KeatsConnelly Cross-Border Weekly Best of the Web 2015-6-19

web-search-greyEvery week we share news stories, blog articles and other interesting stuff from around the web that received the most views, shares, comments and overall interest on various KeatsConnelly social media outlets.

This week’s highlighted articles include a piece reviewing statistics on how spending may change during retirement, then moves to a piece with helpful tips to prepare for next year’s tax filings and finishes with a review of one look at cost of living differences around the United States.

Does spending decline as we age? Here’s what the numbers show (www.theglobeandmail.com) – If you are designing a retirement income plan, one of the things you’ll need is an estimate of how much income you’ll require each year, once you’ve stopped working. But how do you come up with a number? One way to go about this is to simply select a percentage of your pre-retirement income – called the “replacement rate” – and assume that’s what you need in retirement. Another method is to determine a so-called “safe withdrawal rate” as a percentage of your investment portfolio…

Five easy ways to stay ahead of next year’s tax deadline (www.financialpost.com) – If you or your spouse or partner is self-employed, you may be spending much of this weekend scrambling to complete your 2014 personal tax returns by Monday’s (June 15) midnight deadline. Any balance owing was actually due on April 30, but interest on the amount outstanding will only accrue from May 6 as a result of the Canada Revenue Agency’s previously announced deadline extension. If you don’t file by Monday, however, an automatic late-filing penalty of five per cent will apply. But if you’re having trouble getting all your information organized this weekend and want to do a better job for 2015, here are five easy tips to consider…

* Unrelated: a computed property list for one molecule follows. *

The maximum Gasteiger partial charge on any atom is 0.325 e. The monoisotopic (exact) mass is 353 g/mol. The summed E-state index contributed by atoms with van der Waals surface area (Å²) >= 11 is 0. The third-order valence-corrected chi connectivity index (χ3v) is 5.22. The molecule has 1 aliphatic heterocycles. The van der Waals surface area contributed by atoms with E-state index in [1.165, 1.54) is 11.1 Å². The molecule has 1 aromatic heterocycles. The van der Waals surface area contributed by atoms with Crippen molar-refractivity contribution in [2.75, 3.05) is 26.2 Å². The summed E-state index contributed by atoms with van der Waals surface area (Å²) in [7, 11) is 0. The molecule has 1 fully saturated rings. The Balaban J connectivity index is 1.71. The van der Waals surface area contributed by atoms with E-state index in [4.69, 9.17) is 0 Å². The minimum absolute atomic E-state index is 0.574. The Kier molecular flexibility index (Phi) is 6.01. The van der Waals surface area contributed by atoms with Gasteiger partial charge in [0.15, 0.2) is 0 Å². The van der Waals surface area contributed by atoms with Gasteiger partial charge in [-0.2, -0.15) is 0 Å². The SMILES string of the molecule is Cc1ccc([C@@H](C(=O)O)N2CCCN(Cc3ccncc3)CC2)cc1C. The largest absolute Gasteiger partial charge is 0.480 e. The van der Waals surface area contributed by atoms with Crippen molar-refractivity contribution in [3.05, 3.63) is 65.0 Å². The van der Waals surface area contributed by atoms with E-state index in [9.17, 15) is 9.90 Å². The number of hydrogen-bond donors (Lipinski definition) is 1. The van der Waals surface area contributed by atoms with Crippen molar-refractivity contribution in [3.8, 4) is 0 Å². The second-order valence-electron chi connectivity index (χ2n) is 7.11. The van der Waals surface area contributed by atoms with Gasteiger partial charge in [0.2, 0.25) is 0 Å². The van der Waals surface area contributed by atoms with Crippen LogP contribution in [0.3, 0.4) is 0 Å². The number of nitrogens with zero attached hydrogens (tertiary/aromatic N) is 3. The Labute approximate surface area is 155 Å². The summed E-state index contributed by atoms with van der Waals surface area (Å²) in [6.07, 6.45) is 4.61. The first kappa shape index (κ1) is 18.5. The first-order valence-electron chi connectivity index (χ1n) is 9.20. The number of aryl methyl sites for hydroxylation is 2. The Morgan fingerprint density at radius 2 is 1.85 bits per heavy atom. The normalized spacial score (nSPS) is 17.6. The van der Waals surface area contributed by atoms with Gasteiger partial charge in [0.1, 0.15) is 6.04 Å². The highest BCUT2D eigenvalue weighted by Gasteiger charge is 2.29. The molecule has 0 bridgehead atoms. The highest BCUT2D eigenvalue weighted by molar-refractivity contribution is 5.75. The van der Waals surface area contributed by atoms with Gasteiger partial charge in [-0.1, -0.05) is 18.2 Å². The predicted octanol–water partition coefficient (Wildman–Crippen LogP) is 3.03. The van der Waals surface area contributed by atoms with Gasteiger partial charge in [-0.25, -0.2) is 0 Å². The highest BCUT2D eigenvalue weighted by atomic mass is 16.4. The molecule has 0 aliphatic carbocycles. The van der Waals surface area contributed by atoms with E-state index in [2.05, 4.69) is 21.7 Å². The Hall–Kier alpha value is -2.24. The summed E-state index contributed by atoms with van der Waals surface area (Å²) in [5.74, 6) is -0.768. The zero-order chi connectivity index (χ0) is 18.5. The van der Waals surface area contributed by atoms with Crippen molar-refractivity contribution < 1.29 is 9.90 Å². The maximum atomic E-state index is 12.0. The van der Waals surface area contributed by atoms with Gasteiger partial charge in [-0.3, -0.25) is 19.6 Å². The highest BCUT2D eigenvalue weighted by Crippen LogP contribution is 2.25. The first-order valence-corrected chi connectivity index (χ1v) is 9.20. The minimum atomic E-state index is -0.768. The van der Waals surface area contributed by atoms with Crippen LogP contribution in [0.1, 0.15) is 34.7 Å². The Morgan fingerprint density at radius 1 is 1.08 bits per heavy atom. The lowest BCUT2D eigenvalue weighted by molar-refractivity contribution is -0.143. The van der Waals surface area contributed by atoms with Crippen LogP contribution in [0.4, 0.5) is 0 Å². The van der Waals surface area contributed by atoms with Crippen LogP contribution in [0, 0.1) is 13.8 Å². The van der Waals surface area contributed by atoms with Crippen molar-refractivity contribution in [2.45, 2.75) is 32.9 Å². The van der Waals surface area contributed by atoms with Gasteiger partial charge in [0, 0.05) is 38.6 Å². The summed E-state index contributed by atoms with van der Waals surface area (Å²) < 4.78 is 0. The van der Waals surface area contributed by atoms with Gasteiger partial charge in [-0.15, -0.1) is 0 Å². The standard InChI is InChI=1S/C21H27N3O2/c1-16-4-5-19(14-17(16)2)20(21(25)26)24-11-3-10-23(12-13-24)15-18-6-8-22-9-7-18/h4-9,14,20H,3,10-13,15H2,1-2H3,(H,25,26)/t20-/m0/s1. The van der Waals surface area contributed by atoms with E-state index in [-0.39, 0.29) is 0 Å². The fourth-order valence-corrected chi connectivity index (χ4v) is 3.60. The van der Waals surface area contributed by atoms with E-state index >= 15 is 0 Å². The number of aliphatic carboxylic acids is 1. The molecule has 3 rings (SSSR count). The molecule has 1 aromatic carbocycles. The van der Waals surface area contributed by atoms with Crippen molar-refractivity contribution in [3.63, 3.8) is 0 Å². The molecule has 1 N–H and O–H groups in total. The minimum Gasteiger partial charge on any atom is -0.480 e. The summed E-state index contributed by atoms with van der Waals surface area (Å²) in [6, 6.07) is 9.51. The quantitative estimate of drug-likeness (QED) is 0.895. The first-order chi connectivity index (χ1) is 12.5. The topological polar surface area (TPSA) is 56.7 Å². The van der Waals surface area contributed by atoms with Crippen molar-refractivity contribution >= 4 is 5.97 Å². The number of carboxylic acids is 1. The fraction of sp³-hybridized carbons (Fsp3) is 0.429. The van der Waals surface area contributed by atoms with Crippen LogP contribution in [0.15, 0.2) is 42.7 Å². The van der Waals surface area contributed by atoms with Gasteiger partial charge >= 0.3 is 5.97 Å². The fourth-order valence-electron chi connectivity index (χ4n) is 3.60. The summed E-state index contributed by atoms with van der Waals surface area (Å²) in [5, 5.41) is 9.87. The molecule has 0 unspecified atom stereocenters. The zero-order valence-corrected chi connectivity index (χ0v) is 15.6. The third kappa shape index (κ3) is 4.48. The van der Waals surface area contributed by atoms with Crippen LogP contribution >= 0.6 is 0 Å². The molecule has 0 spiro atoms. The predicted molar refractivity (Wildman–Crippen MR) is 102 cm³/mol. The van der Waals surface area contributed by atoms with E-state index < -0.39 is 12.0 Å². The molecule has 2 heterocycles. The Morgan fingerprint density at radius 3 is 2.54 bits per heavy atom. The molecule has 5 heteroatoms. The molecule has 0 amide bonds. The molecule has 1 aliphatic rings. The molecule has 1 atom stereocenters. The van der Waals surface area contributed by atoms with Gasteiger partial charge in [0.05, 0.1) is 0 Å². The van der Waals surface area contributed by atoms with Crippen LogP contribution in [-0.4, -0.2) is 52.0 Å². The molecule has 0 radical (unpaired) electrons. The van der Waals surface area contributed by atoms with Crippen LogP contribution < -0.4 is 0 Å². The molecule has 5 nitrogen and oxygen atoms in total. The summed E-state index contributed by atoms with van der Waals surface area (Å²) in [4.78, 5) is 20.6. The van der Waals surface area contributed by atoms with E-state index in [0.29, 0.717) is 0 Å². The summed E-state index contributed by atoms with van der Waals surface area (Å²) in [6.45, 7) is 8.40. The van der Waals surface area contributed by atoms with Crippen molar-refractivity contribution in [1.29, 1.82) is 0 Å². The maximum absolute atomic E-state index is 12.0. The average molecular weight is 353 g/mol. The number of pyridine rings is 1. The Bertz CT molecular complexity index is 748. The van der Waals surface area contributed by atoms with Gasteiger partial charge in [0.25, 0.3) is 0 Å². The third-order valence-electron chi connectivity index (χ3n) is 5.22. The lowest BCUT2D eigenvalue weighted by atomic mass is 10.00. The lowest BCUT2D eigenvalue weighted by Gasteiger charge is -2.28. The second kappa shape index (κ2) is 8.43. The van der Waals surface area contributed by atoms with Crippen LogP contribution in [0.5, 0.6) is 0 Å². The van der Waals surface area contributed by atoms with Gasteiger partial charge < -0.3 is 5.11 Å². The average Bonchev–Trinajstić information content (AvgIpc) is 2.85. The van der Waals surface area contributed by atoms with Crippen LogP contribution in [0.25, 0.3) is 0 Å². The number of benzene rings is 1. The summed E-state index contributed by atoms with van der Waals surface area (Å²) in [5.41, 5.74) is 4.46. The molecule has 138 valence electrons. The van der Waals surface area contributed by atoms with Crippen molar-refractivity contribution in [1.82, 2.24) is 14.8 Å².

Here’s how much you need to make in each US state to rent a 2-bedroom apartment (www.businesinsider.com) – Yes, the American economy is improving, and yes, we are creating more jobs. But the hourly wages for a lot of these jobs are stagnant at best. According to the Pew Research Center, 30% of America’s workforce earns a near-minimum-wage salary— that’s almost 21 million people. As a cruel paradox, rents across the country keep rising. A new report by the National Low Income Housing Coalition examines how these opposite trends play out regionally. The work maps how much an American worker needs to earn per hour in each state to rent a two-bedroom apartment…

Come back next week for more interesting news and articles. Enjoy your weekend!

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